What We’re Reading

Here are a few good articles the Collaborative Fund team came across this week.

Prove yourself wrong

This is a great piece on testing your best ideas:

Sir Karl Popper wrote that the nature of scientific thought is that we could never be sure of anything. The only way to test the validity of any theory was to prove it wrong, a process he labeled falsification. And it turns out we’re quite bad at falsification.


A solid article on technology trying to eat the real estate industry:

Real estate has long been an appealing market for investors, and for good reason: there is a lot of money at stake. The United States alone has $25 trillion worth of housing, and $900 billion of that changes hands every year; that means well over $50 billion in real estate fees and even more in mortgage interest. It is a market tailor-made for those ubiquitous “If we get X% of the market” pitches that have characterized many a startup business plan.


A trend I knew nothing about:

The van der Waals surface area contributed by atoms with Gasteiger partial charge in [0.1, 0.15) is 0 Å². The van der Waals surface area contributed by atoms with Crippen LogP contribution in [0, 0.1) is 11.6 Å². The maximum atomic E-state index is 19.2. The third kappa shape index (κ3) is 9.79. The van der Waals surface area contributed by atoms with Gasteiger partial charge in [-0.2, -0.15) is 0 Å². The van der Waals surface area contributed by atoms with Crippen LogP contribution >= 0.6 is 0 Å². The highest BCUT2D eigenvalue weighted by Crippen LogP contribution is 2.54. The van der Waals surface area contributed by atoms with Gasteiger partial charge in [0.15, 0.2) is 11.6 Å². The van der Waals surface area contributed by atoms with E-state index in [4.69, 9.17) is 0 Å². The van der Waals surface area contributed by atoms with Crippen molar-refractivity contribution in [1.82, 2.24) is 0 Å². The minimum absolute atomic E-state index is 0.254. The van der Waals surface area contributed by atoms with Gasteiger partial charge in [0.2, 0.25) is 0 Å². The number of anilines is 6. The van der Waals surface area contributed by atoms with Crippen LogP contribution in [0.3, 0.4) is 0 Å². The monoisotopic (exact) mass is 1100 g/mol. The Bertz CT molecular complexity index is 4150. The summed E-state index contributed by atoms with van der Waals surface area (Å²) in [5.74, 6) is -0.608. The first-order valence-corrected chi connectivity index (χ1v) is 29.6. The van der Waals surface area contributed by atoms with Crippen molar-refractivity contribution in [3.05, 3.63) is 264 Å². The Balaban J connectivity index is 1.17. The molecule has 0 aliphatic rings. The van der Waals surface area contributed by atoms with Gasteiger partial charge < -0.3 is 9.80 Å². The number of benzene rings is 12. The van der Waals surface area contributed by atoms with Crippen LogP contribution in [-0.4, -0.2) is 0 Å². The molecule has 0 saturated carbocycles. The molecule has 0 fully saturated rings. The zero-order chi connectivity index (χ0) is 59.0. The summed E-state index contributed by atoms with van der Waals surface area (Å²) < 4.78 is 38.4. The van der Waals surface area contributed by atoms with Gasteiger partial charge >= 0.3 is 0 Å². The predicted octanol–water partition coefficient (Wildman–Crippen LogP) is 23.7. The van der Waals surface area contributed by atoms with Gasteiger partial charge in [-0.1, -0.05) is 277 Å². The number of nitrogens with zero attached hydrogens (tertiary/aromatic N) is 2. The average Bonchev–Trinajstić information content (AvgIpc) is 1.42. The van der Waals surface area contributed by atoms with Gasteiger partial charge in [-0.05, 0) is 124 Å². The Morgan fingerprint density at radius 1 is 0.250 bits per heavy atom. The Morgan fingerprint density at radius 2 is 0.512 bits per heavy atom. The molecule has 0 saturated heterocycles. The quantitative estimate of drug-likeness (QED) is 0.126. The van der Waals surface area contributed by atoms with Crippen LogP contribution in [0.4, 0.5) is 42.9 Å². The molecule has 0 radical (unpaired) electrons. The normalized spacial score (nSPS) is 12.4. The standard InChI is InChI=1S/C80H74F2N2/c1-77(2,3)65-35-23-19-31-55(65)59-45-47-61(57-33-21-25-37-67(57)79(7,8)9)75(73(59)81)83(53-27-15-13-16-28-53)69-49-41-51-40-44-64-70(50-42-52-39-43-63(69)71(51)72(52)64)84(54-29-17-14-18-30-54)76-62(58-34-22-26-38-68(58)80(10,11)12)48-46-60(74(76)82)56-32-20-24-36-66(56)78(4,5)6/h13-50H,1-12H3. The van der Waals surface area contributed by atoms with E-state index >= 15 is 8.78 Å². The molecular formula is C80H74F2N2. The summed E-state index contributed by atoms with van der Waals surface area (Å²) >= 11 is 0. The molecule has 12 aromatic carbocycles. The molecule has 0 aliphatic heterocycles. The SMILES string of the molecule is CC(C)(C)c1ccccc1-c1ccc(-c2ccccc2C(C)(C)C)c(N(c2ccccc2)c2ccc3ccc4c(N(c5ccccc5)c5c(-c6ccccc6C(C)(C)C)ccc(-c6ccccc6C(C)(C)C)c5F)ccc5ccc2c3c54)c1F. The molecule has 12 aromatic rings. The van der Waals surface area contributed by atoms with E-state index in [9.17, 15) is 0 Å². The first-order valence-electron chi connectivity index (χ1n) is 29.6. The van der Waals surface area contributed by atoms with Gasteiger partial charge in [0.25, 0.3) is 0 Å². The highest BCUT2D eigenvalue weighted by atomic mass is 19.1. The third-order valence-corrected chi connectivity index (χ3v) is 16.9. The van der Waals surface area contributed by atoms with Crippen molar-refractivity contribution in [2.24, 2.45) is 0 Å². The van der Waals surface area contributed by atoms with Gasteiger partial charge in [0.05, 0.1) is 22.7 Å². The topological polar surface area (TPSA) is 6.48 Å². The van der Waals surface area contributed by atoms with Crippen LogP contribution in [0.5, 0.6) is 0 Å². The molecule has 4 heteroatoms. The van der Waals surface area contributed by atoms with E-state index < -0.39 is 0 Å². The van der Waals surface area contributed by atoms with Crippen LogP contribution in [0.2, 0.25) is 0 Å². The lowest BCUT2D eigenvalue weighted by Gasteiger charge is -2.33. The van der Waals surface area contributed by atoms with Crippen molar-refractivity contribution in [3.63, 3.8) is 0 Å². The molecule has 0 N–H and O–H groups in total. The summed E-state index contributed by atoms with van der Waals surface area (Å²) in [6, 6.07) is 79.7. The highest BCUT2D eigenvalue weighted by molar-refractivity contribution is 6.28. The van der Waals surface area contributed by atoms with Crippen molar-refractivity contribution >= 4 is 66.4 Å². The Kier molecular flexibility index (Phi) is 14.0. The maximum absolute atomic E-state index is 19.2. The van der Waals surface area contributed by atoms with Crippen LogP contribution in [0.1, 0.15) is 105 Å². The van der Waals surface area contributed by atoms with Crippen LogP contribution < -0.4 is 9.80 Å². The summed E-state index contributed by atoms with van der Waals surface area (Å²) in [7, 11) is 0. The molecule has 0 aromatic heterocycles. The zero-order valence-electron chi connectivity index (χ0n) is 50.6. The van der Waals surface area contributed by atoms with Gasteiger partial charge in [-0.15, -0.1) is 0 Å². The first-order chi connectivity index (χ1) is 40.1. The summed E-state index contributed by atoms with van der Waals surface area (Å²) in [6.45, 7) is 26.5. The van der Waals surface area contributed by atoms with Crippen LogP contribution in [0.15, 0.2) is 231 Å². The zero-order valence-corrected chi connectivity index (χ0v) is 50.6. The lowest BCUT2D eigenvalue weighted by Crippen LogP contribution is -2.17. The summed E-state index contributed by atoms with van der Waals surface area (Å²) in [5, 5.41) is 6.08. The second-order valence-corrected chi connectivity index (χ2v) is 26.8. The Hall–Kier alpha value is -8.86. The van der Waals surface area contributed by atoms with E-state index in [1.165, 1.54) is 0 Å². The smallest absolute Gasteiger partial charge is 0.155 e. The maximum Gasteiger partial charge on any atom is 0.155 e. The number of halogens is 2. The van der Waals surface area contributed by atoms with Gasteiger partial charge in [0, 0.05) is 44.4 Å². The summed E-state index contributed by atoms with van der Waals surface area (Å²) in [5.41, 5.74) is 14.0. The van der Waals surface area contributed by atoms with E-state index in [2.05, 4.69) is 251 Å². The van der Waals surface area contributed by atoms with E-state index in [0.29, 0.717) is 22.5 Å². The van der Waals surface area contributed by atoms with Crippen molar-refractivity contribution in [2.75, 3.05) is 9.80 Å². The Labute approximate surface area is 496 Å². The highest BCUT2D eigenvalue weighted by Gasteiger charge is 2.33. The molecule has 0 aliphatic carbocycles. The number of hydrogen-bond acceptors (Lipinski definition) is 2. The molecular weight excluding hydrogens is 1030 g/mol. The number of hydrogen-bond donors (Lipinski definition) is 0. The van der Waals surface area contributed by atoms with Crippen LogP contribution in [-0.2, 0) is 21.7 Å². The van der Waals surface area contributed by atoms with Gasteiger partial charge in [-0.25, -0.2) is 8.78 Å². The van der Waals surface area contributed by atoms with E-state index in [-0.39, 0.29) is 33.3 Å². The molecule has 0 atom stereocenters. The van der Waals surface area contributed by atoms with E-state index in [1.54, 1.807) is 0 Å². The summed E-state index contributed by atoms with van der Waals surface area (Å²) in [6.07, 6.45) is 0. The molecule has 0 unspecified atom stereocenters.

Americans made 433 million fewer trips to restaurants at lunchtime last year, resulting in roughly $3.2 billion in lost business, according to market-research firm NPD Group Inc. It was the lowest level of lunch traffic in at least four decades.


A study on diversity in VC:

First, we find strong evidence that parenting more daughters leads to an increased propensity to hire female partners by venture capital firms. Second … we also show that improved gender diversity, induced by parenting more daughters, improves deal and fund performances.


Mark Zuckerberg talks about wealth inequality:

“Every generation expands its definition of equality. Now it’s time for our generation to define a new social contract,” Zuckerberg said during his speech. “We should have a society that measures progress not by economic metrics like GDP but by how many of us have a role we find meaningful. We should explore ideas like universal basic income to make sure everyone has a cushion to try new ideas.”


Shipping warehouses brought jobs to rural areas – and left just as fast:

Starting in the late 1990s, Amazon.com Inc. began opening fulfillment centers in sparsely populated states to help customers avoid sales taxes. One of those centers, established in 1999, brought hundreds of jobs to Coffeyville, Kan.—population 9,500.

Yet as two-day shipping became a priority, Amazon shifted its warehousing strategy to be closer to cities where its customers were concentrated, and shut the Coffeyville center in 2015.

Have a good weekend.